Originally Posted in Our Community of Humanity at Inner Child Magazine
Attachment Disorders and What Do I Need?
Every month, pick up each thing in your house. Hold it. Feel it. Notice the texture, the color, the softness and ask yourself, "Does this bring me JOY?" This is an adapted exercise from Suze Orman, a well known financial advisor and TV personality. Paying attention to what we are attached to can be good for the wallet and for the heart.
In the process of moving last year, I thought a lot about stuff. What to move? What to take? Where to put it between here and there? Where there should be? What I can live without? What do I need to live? What is important?
The last year has been an interesting journey in the relationship to my stuff and attachment to physical location. My dad says, "never pack more than you can carry yourself for a mile."
June 2013 started with a flight from West Hartford, CT to Seattle, Washington. What did I need to take for a nine week bicycle journey across the country? What could I take on the plane? Fortunately, I took Southwest so I was allowed two free bags—two big duffel bags. My bicycle flew by itself on Bike Flights and was waiting when I arrived in Seattle.
Did I have too much stuff for a bicycle ride across the country? Yes. Did I have everything I needed? No. I found it impossible to plan for every need. I could have bicycled 3000 miles with only three cycling jerseys instead of four but I really could have used an extra pair of comfortable biking shorts. I could have used a soft pillow instead of a pillow case stuffed with clothes. Experience teaches us how to pack and what we really need to navigate life. Sometimes that experience comes in handy because we repeat a part of the journey or walk a similar path. Sometimes we just have the experience and can share it, so others on a similar journey can pack better. On what parts of your journey have you learned something worth sharing? How are you sharing your wisdom?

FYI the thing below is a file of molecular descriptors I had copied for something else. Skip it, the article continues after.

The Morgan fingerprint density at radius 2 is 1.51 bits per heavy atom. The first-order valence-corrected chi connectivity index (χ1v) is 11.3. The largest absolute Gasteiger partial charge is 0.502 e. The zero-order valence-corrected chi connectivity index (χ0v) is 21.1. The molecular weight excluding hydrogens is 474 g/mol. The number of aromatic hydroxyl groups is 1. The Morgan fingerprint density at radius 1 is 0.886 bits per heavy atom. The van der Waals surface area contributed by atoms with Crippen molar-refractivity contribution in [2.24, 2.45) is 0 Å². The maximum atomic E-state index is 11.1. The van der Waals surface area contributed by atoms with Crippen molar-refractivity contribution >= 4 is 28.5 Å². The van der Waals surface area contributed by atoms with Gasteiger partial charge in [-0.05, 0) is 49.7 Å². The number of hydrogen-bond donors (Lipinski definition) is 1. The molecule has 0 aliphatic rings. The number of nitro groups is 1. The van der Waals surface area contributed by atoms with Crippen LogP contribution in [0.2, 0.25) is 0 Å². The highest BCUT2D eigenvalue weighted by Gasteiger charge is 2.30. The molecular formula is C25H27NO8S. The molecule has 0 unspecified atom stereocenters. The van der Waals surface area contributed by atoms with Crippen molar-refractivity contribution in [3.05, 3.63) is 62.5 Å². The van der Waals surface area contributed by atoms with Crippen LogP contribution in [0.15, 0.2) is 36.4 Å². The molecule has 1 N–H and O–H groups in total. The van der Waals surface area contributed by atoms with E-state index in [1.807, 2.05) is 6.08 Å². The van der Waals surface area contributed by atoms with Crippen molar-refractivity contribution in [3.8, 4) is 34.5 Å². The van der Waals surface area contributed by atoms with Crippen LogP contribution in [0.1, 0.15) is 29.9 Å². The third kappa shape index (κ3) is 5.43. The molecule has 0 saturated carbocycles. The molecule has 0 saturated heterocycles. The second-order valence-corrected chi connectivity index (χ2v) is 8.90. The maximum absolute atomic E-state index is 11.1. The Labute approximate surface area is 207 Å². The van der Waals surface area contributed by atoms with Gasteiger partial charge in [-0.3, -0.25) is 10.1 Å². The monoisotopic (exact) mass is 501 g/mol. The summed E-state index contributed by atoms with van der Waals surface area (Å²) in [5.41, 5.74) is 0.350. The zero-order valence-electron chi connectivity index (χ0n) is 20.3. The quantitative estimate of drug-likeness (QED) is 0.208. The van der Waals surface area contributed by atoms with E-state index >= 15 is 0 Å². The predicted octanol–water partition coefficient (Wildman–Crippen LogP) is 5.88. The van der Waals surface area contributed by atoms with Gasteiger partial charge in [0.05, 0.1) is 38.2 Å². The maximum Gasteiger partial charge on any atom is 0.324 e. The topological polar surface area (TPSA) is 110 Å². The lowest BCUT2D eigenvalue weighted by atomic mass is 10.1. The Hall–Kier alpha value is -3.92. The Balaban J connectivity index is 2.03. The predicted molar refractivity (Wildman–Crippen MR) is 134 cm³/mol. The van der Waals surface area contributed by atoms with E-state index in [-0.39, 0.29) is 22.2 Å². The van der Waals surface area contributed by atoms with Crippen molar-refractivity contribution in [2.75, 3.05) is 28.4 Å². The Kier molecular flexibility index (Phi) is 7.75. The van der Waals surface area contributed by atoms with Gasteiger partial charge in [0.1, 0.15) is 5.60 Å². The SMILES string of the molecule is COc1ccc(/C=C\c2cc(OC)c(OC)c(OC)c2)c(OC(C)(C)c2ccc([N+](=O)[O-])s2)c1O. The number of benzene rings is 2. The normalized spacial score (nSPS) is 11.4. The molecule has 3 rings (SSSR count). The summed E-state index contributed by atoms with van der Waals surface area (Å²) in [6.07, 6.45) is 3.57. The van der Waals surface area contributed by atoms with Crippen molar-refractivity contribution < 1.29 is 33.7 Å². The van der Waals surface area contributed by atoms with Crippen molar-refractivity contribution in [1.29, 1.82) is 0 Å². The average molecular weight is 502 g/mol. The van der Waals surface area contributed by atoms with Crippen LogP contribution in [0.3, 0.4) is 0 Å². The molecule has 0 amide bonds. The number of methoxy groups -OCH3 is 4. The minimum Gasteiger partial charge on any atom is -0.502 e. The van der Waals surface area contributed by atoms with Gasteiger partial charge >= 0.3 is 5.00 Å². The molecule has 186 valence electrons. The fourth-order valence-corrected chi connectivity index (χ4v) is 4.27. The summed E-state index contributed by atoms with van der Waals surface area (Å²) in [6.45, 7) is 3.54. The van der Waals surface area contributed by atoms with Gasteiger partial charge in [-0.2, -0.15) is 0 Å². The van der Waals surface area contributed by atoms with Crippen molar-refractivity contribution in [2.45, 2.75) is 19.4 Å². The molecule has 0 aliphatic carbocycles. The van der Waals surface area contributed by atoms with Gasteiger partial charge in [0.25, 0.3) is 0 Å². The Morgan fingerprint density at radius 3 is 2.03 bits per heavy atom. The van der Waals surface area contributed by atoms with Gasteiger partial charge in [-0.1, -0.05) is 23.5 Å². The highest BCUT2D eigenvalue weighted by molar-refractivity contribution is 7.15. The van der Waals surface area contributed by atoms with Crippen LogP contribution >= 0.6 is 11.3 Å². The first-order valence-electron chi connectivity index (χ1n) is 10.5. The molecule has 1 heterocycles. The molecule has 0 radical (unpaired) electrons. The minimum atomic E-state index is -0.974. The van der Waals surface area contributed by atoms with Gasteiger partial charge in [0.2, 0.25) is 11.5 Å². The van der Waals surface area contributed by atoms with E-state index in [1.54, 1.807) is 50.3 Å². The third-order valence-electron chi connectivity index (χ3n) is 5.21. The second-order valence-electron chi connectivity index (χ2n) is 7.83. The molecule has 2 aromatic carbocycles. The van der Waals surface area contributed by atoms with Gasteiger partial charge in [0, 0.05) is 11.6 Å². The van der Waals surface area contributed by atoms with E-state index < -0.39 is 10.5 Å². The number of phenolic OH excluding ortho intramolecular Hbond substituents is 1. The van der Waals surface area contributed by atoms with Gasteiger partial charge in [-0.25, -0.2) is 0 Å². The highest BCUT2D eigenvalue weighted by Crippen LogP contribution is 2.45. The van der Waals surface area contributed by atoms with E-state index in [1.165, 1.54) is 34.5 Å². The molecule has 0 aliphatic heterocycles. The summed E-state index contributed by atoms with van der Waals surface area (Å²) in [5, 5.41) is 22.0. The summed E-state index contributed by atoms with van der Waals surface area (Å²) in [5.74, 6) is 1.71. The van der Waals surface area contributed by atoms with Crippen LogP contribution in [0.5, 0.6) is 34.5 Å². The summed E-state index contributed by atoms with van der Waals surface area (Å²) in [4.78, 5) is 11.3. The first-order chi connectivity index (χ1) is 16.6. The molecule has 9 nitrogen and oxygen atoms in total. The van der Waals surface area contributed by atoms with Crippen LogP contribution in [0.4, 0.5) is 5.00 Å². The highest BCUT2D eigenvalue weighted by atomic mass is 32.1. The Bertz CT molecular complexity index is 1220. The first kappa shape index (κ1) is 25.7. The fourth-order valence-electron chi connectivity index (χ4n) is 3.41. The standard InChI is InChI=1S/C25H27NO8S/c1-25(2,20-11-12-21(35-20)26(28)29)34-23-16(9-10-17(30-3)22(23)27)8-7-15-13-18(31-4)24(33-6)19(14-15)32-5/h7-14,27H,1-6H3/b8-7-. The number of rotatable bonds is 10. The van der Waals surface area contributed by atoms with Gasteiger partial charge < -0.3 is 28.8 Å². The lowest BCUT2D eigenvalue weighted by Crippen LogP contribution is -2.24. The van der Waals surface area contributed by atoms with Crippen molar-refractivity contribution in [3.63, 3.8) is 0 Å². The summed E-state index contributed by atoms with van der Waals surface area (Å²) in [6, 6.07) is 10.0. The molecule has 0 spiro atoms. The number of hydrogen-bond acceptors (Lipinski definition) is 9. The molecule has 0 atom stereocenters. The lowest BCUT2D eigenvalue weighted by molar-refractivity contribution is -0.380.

The most surprising thing I learned is that I can, if needed, run my life from my iPhone, including write blog posts, post pictures on LiveMapp and Pinterest, create Facebook and Google Plus posts, make LinkedIn business connections, do radio interviews about life on the road, have conversations with friends back home, email clients, catching up on world news, and do internet searches for information about the coming weather and places of interest along the way. I can do it all without a computer or any other electronic device. I just need my phone.
Everything I needed for camping at night could fit in one large duffel and everything I needed for daytime clothing and electronics could fit in another duffel. Of course, I counted on access to laundry a couple of times a week and a wall outlet for charging my phone every day. A bicycle trip is a study in what do you really need? What are the connection you really need in your life? What is important beyond the stuff? You learn a lot spending nine weeks on a bicycle with time to think, to plan, to challenge yourself to do something great, and most of all to breathe in all the joy of life. I had to make sure I had enough to keep warm and enough layers to take off to stay cool, rain gear, back up batteries—it is challenging to plan for all the different situations that arise in life.
A few months after bicycling from Seattle to Washington, DC and then returning home to West Hartford, CT, I decided to leave the East coast and I set out on another journey. Deciding what to put in my car for the drive out to my parent's place in Utah was challenging. The rest of my stuff would go into a POD—a big box. I didn't know how long it would wait for me to decide where I would land so I had to figure out what would I really need to live my life for the next few months.
And like much of life, at least my life, the time my stuff sat in the POD was much longer than I expected. I didn't predict my trajectory very well. I didn't have quite enough experience to know that I would spend five months at my parent's place in Utah with only what I drove across in my Honda Accord.
Were there things I wished I had put in the car for easy access? Yes. Did I do okay without buying much to replace stuff in the storage container? Yes. Did I look forward, once I decided, to holding, arranging and playing with my stuff in Spokane, Washington, where I am landed? Yes, hopefully for a long, long time. But I have learned what I really need and what I can do fine without. I understand my needs better. I have grown in my ability to navigate the journey.
The Root of Tantrums
"When we hear the other person's feelings and needs, we recognize our common humanity," says Marshall Rosenberg, developer of Non-Violent Communication. He goes on to say, "At the root of every tantrum and power struggle are unmet needs."
What do you really need?
Not Taking Advantage of Your Amazon Author's page?
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